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Collaborative higher-education campus in the works for Castle Rock

Douglas County School District is partnering with Arapahoe Community College and Colorado State University on project


A partnership is forming between Arapahoe Community College, Colorado State University and the Douglas County School District to create a higher-education campus in Castle Rock.

The project is still in the planning stages and a location has not been determined.

The collaboration aims to create an educational environment that will provide local high school students with a chance for concurrent enrollment for college credit, as well as provide further higher education for adults.

"The educational system is now catching up with the population of learners," said Kathay Rennels, associate vice president for engagement at CSU. "You no longer have to leave where you are and come to Fort Collins to get a higher education. You can continue your education wherever you are."

Rennels said, to her knowledge, it is the first collaboration of its kind in the state. She said Castle Rock, with a population of about 60,000, has been targeted for the campus because of its growing population and accessibility from other areas along I-25.

Rennels said the idea is to look at education as a continuous ecosystem rather than levels of achievement one passes through.

"We also see this as an opportunity for older learners to continue their education or be retrained in a new field in a way that fits into their lives."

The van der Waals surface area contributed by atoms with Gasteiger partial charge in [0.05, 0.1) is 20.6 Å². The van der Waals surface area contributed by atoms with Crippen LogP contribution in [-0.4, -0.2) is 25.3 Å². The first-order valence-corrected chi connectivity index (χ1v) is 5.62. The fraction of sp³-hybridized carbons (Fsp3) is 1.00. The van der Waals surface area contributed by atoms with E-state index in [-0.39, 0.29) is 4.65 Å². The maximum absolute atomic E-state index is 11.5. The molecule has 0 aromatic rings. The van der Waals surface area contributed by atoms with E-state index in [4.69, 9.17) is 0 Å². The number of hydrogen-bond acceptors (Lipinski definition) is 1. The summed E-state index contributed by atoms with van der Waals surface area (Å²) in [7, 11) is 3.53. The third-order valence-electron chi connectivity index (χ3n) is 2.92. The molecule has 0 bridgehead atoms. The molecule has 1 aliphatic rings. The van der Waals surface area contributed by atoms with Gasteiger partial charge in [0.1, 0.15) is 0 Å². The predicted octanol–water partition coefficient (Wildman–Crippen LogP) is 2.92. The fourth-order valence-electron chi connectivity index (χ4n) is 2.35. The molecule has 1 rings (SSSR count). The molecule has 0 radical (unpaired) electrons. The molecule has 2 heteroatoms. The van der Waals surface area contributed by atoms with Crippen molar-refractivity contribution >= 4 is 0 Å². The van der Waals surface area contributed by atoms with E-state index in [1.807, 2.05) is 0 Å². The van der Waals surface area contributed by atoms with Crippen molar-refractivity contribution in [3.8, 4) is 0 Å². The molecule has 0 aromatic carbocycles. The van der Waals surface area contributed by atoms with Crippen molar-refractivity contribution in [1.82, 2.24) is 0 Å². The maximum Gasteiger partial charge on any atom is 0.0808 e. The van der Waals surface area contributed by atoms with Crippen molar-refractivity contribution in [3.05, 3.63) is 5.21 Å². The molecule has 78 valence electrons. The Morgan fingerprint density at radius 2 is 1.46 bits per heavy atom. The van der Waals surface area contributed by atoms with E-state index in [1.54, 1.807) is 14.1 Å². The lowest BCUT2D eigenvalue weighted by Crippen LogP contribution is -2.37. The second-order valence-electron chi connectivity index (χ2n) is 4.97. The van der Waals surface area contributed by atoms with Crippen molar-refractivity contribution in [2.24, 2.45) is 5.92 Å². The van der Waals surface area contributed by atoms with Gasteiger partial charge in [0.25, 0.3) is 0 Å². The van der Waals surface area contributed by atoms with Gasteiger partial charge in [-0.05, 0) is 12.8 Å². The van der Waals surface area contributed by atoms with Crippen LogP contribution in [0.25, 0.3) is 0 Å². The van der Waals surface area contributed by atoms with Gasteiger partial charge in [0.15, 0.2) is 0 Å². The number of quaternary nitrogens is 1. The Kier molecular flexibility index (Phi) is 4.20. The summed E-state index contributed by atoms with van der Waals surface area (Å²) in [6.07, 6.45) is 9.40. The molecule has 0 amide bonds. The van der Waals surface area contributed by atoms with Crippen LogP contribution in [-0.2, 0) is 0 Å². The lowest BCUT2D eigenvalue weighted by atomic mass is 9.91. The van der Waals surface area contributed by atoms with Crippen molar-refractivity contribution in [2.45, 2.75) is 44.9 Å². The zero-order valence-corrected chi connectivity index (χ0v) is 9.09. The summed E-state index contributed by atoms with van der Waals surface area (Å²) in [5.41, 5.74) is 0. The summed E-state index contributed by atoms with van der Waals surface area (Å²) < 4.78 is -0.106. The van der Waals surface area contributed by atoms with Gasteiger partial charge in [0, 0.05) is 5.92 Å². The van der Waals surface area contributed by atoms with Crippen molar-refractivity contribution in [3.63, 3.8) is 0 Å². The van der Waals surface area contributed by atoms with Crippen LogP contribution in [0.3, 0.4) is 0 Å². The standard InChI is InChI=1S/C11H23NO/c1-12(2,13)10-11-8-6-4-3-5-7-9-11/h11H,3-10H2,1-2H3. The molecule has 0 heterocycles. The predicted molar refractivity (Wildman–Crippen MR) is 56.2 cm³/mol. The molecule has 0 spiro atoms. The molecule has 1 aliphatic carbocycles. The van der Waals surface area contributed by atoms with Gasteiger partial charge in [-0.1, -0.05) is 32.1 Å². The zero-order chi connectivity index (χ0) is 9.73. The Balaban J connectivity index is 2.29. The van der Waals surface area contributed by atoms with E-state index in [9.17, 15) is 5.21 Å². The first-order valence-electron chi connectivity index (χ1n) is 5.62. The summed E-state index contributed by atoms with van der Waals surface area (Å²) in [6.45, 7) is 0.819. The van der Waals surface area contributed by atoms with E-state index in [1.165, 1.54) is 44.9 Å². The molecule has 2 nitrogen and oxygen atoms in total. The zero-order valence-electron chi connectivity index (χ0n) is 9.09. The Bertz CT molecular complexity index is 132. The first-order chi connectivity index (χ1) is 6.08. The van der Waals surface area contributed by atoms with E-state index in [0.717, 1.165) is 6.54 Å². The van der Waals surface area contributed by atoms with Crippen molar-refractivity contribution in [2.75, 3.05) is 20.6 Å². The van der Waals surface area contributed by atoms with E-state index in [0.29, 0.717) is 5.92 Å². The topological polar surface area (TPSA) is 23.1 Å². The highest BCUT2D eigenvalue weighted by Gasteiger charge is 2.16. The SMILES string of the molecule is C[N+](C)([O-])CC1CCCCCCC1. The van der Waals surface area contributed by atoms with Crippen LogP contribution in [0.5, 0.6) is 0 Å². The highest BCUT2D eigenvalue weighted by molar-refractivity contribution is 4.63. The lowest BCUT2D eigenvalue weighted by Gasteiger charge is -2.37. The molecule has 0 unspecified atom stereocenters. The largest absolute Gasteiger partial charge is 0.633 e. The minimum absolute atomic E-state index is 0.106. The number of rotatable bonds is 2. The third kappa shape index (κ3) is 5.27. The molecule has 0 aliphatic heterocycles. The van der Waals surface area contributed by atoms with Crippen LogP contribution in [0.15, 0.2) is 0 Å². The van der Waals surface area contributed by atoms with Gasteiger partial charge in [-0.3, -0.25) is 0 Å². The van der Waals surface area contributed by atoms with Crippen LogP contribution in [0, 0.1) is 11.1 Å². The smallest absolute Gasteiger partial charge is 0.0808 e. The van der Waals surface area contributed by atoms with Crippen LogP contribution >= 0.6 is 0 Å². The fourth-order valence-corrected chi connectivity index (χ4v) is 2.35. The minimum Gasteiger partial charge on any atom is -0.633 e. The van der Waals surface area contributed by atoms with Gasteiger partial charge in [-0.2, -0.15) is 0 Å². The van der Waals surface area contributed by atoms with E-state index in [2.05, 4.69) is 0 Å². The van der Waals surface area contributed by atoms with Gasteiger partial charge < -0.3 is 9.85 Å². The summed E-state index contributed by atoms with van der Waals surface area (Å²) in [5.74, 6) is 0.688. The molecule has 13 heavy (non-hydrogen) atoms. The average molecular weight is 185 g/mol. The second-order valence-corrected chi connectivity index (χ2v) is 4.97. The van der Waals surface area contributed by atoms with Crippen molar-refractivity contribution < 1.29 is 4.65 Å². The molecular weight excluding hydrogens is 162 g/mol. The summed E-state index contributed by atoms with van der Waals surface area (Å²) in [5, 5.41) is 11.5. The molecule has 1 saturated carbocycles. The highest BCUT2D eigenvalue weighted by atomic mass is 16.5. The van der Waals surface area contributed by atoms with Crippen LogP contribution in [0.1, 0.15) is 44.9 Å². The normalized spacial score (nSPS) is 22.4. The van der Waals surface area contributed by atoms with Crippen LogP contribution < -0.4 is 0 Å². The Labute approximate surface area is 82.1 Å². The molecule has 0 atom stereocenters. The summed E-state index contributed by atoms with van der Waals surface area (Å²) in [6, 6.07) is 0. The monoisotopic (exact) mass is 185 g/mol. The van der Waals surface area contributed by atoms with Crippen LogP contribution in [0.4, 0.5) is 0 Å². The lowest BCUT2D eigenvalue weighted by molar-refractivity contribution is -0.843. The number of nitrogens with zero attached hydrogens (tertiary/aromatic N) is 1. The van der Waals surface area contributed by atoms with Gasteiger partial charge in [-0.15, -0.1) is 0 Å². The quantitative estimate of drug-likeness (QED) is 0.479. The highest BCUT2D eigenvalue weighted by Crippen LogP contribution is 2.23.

Arapahoe Community College has campuses in Littleton, Parker and Castle Rock.

ACC President Diana Doyle said the community college has taken the lead in bringing the program together. ACC already has concurrent enrollment relationships in place with the Douglas County School District and CSU. Doyle said the goal is to "create seamless pathways" for students to move through their education.

A student enrolled in the new program would have the opportunity to move directly through high school, to the community college level and then eventually graduate with a degree from CSU without ever leaving Douglas County.

School district officials said they were excited at the prospect of expanding their relationship with higher education and to provide more options for students.

"We have always appreciated our strong partnership with Arapahoe Community College, which has afforded numerous concurrent enrollment courses to our students and families," DCSD Assistant Superintendent Steve Cook said in an emailed statement. "Expanding on this collaboration, and including CSU, we together will provide even more opportunities for our students in the future."

She added the program will incorporate local businesses.

"Our hope is to bring in local businesses and entrepreneurs into the fold to give students real-world experiences in their fields," Doyle said.

Castle Rock Chamber of Commerce President Pam Ridler said higher education has been “the missing piece” that will allow the town to be a self-sustaining community.

“This will assist us in keeping our younger population to stay in Castle Rock after high school and should assist our retail and service industries in (keeping up) with their need for employees,” Ridler said. “The campus at this time is planning to focus on healthcare, IT and entrepreneurial programing.”

Doyle said more details on the collaboration should be available in early 2017.

"This will be a very unique model. It's not happening anywhere else that we know of at this time."


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